“Business applies for the award and trains the graduates in the business of pork production, while employing them for a minimum of three years. Our job is to ensure the graduate remains involved in R&D and Pork CRC activities.
“Young people get a start in industry and industry benefits from their enthusiasm and injection of fresh ideas and knowledge, which is often very innovative.
“It’s been a truly game changing investment for Pork CRC and industry and we acknowledge the SA state government for recognising this and stepping in to further advance our IPP initiative,” he said. To learn more click here
Cautious optimism at WA Pork Producers
Association 2017 Industry Day
West Australian Pork Producers Association President, Dawson Bradford, highlighted the need to find new markets in Asia which are prepared to pay a premium for WA pork, in his report to WAPPA’s 2017 annual general meeting.
WAPPA’s AGM was part of a very successful 2017 industry day at the International On The Water Hotel at Ascot, attended by producers, industry stakeholders, sponsors and speakers.
Speakers included Roger Campbell of Pork CRC, Deb Kerr and Lechelle van Breda, both of APL, Anne-Maree O’Callaghan of Strategy Matrix, Ruel Pagoto of Boehringer Ingelheim, Fadi Malek of Global Skilled Employment Services, Ron Penn of Linley Valley Pork, Chris Brennan of MSD Animal Health, Bruce Hunt of Zoetis and Christopher Tyson of Bunge Australia.
Dr Campbell focused his Pork CRC update on Pork CRC’s transition to APRIL; eating quality; sow behaviour; welfare; antibiotic resistance and cost of production.
Dr van Breda, who recently completed her Pork CRC supported PhD on E coli, covered a number of APL’s activities, including a big focus on antibiotic resistance.
To learn more click here
Dr Roger Campbell presenting at WAPPA Industry Day
Subdominant sows find kinky
solution when floor fed
Research on feeding behaviour of sows housed in groups by Dr Megan Verdon and colleagues in Pork CRC Project 1A-115 showed subdominant and submissive animals spent less time than their dominant counterparts in areas of high feed availability, but adopted different feeding strategies which enabled them to maintain pregnancy and gain some weight during gestation. Subdominant sows appeared the least stressed and adopted an opportunistic strategy, but, fascinatingly, received more aggression in doing so. To learn more click here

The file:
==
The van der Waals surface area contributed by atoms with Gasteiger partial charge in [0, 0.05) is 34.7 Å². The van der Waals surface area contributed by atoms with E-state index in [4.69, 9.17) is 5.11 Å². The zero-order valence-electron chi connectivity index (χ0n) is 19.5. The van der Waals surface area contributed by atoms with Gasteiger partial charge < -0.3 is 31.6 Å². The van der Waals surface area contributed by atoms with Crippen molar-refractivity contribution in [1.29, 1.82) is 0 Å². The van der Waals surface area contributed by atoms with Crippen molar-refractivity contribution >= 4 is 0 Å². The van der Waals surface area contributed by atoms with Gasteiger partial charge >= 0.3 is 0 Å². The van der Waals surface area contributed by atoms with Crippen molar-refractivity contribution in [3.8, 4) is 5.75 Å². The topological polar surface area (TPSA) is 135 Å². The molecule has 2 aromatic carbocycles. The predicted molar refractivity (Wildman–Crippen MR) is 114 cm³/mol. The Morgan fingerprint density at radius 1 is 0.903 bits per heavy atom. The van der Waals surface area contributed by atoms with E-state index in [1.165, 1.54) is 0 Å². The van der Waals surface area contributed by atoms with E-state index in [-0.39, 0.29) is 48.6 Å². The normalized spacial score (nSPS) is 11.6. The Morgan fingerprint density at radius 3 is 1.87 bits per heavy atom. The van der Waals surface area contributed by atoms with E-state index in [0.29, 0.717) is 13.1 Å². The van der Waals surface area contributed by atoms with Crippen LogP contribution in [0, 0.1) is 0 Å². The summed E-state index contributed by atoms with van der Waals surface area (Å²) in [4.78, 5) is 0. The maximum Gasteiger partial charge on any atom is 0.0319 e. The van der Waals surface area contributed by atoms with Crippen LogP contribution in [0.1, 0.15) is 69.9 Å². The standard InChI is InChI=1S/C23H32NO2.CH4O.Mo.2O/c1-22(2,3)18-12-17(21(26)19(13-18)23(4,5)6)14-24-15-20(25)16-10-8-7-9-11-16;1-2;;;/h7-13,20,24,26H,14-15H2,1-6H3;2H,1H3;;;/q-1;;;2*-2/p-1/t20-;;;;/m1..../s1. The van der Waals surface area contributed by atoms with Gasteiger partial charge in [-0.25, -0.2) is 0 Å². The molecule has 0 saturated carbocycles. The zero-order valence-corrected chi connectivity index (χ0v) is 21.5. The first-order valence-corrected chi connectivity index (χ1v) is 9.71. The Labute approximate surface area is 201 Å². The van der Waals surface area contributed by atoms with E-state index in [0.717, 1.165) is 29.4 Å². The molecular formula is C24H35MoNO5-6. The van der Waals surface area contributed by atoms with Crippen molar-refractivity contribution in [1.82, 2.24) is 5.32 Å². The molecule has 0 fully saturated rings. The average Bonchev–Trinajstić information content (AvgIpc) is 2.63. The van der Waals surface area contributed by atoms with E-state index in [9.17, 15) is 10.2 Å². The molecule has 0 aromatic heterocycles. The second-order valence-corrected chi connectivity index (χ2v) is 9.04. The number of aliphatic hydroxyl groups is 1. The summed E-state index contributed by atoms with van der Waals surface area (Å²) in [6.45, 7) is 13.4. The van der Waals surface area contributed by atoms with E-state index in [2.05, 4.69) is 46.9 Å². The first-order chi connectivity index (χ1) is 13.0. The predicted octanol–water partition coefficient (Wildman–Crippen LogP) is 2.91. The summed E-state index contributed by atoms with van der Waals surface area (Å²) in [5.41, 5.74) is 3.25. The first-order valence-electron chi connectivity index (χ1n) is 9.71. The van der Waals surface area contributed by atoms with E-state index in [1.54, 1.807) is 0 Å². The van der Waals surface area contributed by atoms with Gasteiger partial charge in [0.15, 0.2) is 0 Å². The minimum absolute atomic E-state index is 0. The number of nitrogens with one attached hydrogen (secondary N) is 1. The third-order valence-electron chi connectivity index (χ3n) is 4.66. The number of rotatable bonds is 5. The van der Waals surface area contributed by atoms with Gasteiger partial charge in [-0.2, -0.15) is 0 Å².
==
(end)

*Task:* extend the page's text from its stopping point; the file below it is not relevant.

Pigs in straw houses floor flat mates
In Pork CRC Project 3A-112, Dr Rob Smits and Pork CRC post graduate (MSc) student, Ms Amy Lealiifano, of Rivalea and colleagues demonstrated that pigs reared in straw-based systems produced fatter carcasses and more tender meat than those reared in conventional systems. The researchers also showed that tenderness improved with increasing carcass weight. The effects, however, differed across cuts. The researchers investigated the effects of housing, carcass weight and sex on the objective quality traits of the loin, rump and silverside. To learn more click here
Scoping pig poo
Scope on Channel 10 is a fast, funny and informative children’s science show produced in association with CSIRO. Pigs and biogas, with some assistance from Pork CRC’s Bioenergy Support Program, featured in today’s program (July 27). Check it out now, scrolling to the 20min mark for a fun and informative 3min look at how pig poo can work for you. To learn more click here
Research by Dr Jean-Loup Rault, University of Melbourne, showed that piglets in SWAP pens spent more time in brightly lit creep areas and ambient temperature significantly influenced creep use and survival. To learn more click here
Dr Jean-Loup Rault, Leader, Pork CRC Project 1A-116